The handheld unit 12 includes a housing 20, a flip-down target system 22, and a self-storing calibration plaque assembly 24. The flip-down target system is movable between a stored position illustrated in
The calibration plaque assembly is also movable between a stored position illustrated in
I. Handheld Unit
The components within the handheld unit 12 are illustrated in detail in
A color measurement engine 26 is contained and supported within the housing 20. The color measurement engine can be of any type generally known in the art including a spectrophotometer, a colorimeter, or a densitometer. In the current embodiment, the color measurement instrument 26 is a spectrophotometer of a type generally included in a variety of instruments manufactured and sold by X-Rite, Incorporated, the assignee of the present application. Other suitable engines are well known to those skilled in the art.
A plurality of screws 44 extend through the lower body half 20 a and into the upper body half 20 b to intersecure the two halves and the color measurement engine 26 located therein.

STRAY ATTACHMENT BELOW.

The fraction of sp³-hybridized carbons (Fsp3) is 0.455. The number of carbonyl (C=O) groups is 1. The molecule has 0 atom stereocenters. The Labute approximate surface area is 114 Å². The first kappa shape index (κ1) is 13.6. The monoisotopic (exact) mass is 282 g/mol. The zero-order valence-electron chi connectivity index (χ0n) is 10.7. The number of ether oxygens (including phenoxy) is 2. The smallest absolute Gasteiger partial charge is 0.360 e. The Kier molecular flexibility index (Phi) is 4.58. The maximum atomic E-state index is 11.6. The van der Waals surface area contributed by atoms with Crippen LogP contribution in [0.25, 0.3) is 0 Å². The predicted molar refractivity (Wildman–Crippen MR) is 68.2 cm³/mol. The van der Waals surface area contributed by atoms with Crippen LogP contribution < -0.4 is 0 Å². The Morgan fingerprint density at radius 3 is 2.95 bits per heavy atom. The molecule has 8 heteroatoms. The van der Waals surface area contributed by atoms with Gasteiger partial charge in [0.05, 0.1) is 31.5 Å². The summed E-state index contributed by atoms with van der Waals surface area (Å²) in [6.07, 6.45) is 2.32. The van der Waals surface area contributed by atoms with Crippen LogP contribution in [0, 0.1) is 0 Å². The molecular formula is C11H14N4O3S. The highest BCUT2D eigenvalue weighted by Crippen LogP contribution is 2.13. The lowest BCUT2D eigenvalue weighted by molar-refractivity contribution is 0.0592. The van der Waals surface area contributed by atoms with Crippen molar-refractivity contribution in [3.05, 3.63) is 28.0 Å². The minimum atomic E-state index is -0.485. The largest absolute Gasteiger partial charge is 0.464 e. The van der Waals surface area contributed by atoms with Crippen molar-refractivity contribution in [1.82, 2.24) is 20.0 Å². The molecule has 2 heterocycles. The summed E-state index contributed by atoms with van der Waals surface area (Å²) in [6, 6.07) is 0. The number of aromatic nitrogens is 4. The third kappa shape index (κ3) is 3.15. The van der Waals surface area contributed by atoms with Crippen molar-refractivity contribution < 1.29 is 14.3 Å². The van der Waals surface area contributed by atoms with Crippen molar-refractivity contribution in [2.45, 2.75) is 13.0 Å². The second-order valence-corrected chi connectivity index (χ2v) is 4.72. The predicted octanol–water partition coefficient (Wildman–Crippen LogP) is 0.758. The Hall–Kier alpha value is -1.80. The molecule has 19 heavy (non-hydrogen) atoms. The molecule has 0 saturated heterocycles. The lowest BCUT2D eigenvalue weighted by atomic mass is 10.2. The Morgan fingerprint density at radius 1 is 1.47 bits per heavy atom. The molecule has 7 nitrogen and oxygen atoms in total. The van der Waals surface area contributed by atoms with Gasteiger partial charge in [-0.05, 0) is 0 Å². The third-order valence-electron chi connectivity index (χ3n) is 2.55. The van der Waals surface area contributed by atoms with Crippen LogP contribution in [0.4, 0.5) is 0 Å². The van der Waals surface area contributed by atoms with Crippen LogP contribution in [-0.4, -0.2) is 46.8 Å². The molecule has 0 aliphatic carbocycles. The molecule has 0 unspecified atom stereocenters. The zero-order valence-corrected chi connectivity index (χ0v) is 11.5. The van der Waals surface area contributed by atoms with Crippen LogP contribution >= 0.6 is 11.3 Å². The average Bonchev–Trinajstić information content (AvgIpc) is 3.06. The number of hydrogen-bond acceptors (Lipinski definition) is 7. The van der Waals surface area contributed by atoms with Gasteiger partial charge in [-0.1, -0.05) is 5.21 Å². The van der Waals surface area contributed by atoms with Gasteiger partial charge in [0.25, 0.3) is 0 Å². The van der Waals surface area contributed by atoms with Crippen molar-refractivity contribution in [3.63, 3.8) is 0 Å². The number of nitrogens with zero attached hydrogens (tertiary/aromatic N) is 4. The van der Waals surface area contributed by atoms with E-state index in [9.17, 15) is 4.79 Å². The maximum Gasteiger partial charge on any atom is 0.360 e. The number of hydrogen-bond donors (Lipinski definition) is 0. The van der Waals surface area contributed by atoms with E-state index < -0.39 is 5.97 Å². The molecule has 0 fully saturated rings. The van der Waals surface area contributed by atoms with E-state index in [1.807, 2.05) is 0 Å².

The handheld unit 12 further includes a push button 28, a light pipe 30, and a clear window trim plate 32. The trim plate 32 is mounted in the upper portion of the upper body half 20 b and defines an aperture 34 through which the button 28 may be accessed. The light pipe 30 displays the current color of the status LED(s) 35 on the engine 26. The push button is depressed when a strip reading measurement is to be taken.
The lower body half 20 a includes an engine aperture 33, a calibration arm pocket 36, and a connection pocket 38. The color measurement instrument 26 is positioned within the aperture 33. The calibration arm pocket 36 defines upper and lower pairs of opposite grooved tracks 37 a and 37 b (see